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Molly Miron

Bemidji Pioneer Editor Molly Miron retires; Steve Wagner replaces her

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Molly Miron resisted a career in journalism. Three generations of her family before her had worked in print journalism.

"I really didn't want to go into it," Miron said. "It was so consuming."

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So instead, she got her bachelor's and master's degrees and taught English at a South Dakota university. But she found the routine of teaching freshman composition courses to be too uniform.

She had done some freelance work, and she knew the publisher of the Brookings Register, so she inquired about a job.

She remembers what he said, "I won't guarantee you a job. But I will guarantee you an interview."

Miron had hoped for a feature-writing job. Instead, she was offered a position covering a six-county area and all of the news events therein, including the Legislature, county boards, city councils, schools, courts and feature stories.

That was 1987.

Now, 24 years later, Miron will retire from journalism.

Miron, 65, joined the Pioneer in May 2000 as the city reporter, and, for the past seven years, has served as the newspaper's editor.

"I've enjoyed it," she said. "The newsroom has a wonderful team. I really respect my colleagues."

Miron has liked working for the newspaper, noting that its staff is very collegial and noncompetitive.

"We help each other out," she said.

Miron worked at the Brookings Register until 1999, when, with her three kids all grown, she and her husband, Doug, moved to St. Cloud, Minn., as he obtained a professorship with St. Cloud State University.

While Doug was teaching, Miron was freelancing for the St. Cloud Times and enjoying her job milking 375 cows at a farm in Foley.

But after one year, they were looking to move again.

"We agreed that we would each look for jobs in areas where we might like to live," Miron recalled, "and whoever got a job first, (we would move there)."

She applied for positions at some of the eleven daily newspapers in South Dakota and a few in Minnesota, including the Pioneer.

"When I came to Bemidji for an interview, I was really impressed with the town," she said. "One of the things that really impressed me was the sculpture walk."

Miron also liked the idea of a new culture.

"I've always been interested in Indian culture," said Miron, who had learned the Dakota language while in South Dakota.

In the past 11-plus years, Miron has covered portions of all of the beats at the Pioneer, from the city to county to reservations to politics.

"I enjoyed being a reporter," she said. "I still do."

She was named the Pioneer's editor in 2004.

One of the ideas Miron had for the newspaper was to get children involved, so she started Class Act, a weekly feature showcasing elementary students' work and ideas.

"To boost the kids," she said.

The most difficult story she has covered was the Red Lake shooting. On March 21, 2005, 17-year-old Jeff Wiese, who committed suicide that day, killed 10 people, including seven at Red Lake High School.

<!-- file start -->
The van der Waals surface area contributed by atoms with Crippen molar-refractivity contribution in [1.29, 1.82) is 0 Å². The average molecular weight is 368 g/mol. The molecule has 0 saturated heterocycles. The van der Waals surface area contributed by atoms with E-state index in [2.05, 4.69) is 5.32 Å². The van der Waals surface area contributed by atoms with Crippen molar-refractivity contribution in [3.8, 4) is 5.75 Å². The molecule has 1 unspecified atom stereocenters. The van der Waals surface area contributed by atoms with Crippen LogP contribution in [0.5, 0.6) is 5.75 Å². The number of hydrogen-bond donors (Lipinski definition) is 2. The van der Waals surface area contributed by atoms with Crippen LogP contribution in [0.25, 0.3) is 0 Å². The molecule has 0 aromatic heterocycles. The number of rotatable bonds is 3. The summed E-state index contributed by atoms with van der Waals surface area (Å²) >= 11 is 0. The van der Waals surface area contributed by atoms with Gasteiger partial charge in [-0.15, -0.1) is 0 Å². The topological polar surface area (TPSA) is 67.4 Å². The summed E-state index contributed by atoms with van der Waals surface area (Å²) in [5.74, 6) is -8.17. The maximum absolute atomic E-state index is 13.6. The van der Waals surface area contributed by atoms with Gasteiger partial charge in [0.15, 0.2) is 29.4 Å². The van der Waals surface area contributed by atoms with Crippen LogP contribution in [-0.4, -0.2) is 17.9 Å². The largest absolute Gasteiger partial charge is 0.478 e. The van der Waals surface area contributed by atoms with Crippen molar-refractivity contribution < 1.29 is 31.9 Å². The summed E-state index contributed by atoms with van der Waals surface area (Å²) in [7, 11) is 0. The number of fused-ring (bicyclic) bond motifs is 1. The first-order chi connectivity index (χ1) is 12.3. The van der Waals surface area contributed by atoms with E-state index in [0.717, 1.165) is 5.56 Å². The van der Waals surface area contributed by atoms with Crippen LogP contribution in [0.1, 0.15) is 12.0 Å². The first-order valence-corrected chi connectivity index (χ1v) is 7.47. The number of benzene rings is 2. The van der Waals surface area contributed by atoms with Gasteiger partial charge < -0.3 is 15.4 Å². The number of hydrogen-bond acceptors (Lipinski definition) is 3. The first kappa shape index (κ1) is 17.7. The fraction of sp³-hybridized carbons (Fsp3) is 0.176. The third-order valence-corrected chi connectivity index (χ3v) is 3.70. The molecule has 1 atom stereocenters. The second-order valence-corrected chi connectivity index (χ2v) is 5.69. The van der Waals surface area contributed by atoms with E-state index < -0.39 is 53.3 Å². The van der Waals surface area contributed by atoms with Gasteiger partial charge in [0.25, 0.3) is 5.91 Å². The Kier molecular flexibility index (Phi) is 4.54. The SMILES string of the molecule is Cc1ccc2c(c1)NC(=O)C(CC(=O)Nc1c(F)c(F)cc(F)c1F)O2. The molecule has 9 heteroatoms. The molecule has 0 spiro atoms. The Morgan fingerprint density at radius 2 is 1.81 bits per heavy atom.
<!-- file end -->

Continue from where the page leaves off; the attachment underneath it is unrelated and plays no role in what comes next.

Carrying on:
"That was the hardest thing I've ever done, to go up there day after day after day," Miron said. "People were comforting me. That was just amazing."

As for other stories, Miron said there have been a lot of interesting ones, such as the feature she wrote this past summer on two Norwegian families who came through Bemidji as they celebrated the 50th anniversary of the Renault, a little French car.

"They have really been a lot of fun stories," she said,

In retirement, Miron and Doug, a consultant engineer who works at home, hope to see more of their family. They have a son and daughter-in-law in the Boston area; a son, daughter-in-law and two grandchildren in Iowa City; and a daughter and son-in-law in Minneapolis.

She also plans to clean the house and get her Solway acreage is shape. Miron also plans to keep writing as a correspondent for the Pioneer.

On Oct. 24, the Bemidji Pioneer will welcome Steve Wagner as editor.

Wagner is currently news director at the Fargo Forum. He will replace Pioneer Editor Molly Miron, who retires today.

Wagner, who will be 39 when he starts at the Pioneer, is originally from Moorhead.

He said he has always read newspapers, but when he was in eighth grade, he realized journalism was his calling.

"Our English class visited our local newspaper," he said in a telephone interview. "We were responsible for writing our own two-page newspaper. I fell in love with it."

He later earned a bachelor's degree in mass communications from North Dakota State University in Fargo.

Wagner enjoys boating and keeps a boat at a marina in Walker on Leech Lake. He said he is familiar with the Bemidji area and was pleased to apply when the editorship came open.

"Being a Minnesota kid, I have a great appreciation for lakes country and the outdoors," he said.

As for his plans for the Pioneer, he said he has ideas he would like to incorporate, but first, he wants to become better acquainted with the community and newspaper staff.

"I want to feed off their energies and bring my own to the table," he said.

Wagner said his management style is collaborative and his strengths are writing and reporting.

"I've had several awards in Minnesota for investigative reporting," he said. "I've also worked in newspapers in the Twin Cities and Iowa after college. I've been in journalism for more than 15 years, with nearly 13 at The Forum as a reporter and news editor."

Wagner enjoys traveling. He is also a marathoner, having run 12 marathons. He said the first weekend he is in Bemidji he hopes to run the trail around the lake.

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